Eighteen-year-old Cassie wakes her mother up in the middle of the night, leads her to her bedroom, and shows her the baby girl she just gave birth to alone in her bedroom. Laura, Cassie’s mother, had no idea her daughter was pregnant let alone how to respond to the tiny infant. This and Cassie’s subsequent decision to give her baby up for adoption places intense strain on the relationship between mother and daughter. The producers of “Lost and Found”, the game show Cassie and Laura are participating in, are banking on the fact that this friction will explode right in front of their cameras. Also participating in the game show are Carl, the divorced father of a three-year-old with a liver disorder who feels like he has to win the million dollar price in case Benjamin gets sick again; Abby and Justin, so-called reformed ex-gays and Christians who are married; Juliet, a former child star who desperately needs to be on television; and a whole host of characters who are struggling with what it means to be honest with yourself and with those you love.
I started this novel with no idea of what it was about. I’m sure somebody wrote a review (unfortunately, I can’t find it) that caused me to immediately request the book off of PaperBackSwap, but when I packed the book up for my trip I couldn’t recall a thing about it. When I started the story, I was surprised to find it would be framed by a game show. I wasn’t sure I would like it because I don’t really watch reality television. (I watched “The Amazing Race” for one season, but was never into “Survivor” or “American Idol” or any other game show.) But I did. I really did.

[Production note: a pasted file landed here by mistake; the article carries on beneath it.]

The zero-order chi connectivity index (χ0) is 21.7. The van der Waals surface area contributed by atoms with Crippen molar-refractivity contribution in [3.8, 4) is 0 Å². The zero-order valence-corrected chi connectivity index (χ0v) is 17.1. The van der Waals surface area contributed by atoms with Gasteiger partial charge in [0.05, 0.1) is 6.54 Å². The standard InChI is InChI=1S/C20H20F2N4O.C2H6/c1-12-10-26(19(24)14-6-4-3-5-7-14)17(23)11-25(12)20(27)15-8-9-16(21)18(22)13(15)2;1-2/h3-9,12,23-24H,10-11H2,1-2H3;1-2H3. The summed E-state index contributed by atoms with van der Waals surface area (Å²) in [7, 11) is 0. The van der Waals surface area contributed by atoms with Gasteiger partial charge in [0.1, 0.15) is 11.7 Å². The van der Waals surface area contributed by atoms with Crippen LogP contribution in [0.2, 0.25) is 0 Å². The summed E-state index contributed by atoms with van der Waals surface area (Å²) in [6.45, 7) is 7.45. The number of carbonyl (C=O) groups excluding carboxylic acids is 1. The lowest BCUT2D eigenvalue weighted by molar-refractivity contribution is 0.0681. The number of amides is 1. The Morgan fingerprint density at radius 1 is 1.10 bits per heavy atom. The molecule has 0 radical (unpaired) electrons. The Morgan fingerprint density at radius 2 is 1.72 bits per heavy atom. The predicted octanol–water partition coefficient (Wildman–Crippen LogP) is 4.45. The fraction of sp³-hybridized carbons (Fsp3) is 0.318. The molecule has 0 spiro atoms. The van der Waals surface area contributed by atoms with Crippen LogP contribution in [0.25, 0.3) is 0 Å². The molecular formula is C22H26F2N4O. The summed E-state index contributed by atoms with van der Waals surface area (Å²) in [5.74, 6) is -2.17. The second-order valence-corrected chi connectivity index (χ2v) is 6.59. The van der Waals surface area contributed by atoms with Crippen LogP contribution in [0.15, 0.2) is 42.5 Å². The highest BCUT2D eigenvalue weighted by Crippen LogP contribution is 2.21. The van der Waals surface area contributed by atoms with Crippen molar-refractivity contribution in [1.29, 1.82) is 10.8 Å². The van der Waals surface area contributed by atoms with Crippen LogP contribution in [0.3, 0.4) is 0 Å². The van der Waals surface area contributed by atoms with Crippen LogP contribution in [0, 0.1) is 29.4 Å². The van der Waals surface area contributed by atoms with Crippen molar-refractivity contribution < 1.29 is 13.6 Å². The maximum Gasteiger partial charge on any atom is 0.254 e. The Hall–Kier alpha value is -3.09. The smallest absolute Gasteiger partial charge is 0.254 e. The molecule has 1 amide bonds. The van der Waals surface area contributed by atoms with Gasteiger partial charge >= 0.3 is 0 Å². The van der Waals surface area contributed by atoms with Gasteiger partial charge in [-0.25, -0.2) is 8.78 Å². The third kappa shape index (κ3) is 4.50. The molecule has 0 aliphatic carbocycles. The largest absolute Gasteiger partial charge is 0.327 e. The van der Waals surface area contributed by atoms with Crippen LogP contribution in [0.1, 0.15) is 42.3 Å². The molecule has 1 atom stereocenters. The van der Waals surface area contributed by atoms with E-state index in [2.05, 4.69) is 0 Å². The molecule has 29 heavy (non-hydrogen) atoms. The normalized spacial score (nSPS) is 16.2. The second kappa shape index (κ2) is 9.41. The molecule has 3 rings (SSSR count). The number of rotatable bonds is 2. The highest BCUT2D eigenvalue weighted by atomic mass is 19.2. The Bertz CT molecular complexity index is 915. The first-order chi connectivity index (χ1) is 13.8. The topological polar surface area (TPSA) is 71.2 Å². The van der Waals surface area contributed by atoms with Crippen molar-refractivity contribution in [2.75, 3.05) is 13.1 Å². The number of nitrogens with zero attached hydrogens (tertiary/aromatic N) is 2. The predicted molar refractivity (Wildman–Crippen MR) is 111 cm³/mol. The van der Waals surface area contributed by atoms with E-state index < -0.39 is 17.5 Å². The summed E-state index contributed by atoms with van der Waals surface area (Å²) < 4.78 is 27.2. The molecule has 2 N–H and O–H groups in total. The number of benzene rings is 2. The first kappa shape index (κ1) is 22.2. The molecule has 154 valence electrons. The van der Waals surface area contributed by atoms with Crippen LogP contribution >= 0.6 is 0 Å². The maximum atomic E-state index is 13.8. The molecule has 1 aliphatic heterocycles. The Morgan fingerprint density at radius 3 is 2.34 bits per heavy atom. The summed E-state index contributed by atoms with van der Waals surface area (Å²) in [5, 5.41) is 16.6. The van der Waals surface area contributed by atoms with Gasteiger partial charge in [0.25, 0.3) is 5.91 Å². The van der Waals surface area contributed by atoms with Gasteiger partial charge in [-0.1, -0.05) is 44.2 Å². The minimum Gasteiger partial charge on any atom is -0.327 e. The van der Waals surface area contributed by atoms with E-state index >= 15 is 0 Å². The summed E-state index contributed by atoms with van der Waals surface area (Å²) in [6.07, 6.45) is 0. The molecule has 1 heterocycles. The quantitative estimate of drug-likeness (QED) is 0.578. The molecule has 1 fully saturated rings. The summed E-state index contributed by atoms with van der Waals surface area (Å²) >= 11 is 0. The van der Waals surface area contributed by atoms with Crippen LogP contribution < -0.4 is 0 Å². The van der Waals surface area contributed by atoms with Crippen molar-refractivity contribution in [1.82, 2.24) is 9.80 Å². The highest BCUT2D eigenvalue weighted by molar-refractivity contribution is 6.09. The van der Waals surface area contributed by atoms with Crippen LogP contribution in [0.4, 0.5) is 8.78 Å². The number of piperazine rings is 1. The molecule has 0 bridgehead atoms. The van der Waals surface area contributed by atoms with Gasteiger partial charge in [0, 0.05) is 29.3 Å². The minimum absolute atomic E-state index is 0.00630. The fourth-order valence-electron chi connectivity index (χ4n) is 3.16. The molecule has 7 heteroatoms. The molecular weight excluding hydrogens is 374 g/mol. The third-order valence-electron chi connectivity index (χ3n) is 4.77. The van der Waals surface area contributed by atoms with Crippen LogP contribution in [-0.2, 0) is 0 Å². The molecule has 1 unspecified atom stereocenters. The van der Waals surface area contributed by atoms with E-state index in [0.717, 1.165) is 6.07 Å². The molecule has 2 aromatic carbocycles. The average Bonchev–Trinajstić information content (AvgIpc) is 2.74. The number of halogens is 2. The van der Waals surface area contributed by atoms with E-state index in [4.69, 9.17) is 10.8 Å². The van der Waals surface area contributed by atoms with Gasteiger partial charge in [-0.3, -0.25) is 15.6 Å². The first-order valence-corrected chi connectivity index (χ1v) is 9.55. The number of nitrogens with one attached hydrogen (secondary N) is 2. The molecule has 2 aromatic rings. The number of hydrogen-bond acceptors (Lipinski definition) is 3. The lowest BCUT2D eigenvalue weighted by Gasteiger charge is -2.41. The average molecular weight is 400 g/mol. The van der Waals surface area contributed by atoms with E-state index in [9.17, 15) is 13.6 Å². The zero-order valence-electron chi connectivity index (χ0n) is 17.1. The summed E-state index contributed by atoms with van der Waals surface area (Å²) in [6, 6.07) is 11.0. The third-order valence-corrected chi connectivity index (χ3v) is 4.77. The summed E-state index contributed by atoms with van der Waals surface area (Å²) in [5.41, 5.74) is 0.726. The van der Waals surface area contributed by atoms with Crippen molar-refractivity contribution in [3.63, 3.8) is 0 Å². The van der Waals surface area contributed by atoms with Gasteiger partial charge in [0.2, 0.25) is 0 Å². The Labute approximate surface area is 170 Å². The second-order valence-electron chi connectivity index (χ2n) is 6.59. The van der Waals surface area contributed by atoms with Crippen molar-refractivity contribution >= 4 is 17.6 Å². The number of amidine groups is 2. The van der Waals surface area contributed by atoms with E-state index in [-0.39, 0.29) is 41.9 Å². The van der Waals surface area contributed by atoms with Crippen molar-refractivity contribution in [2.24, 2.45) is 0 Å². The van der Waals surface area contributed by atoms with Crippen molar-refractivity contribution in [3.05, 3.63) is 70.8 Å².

Nobody in this novel is perfect; everyone has their flaws. Parkhurst did a masterful job at bringing out each character’s inner demons in a way that made the presentation fit. We’re told about Cassie and Laura’s conflict from the very beginning, but even that conflict has layers that are pulled back slowly. Slowly, though, in a way that feel slow. The novel moves along a just right the pace; a pace that sucks you in and makes you want to continue reading.
This is helped by the fact that each chapter is told in first-person narrative of a different character. I’ve found this technique can either help or backfire majorly, but it really worked with this novel. And I think that’s because of the game show backdrop; it keeps the book moving forward as characters race to the finish line.
I wish the ending was a little stronger as I felt there were a couple of loose ends that needs to be tied up, especially when it came to Cassie. I still had questions in the end, but I do know that I enjoyed this novel a lot more than I anticipated I would.
- Parkhurst, Carolyn. Lost and Found. New York: Little, Brown, 2008. Print. 372 pgs. ISBN: 9780316003497. Source: PaperBackSwap.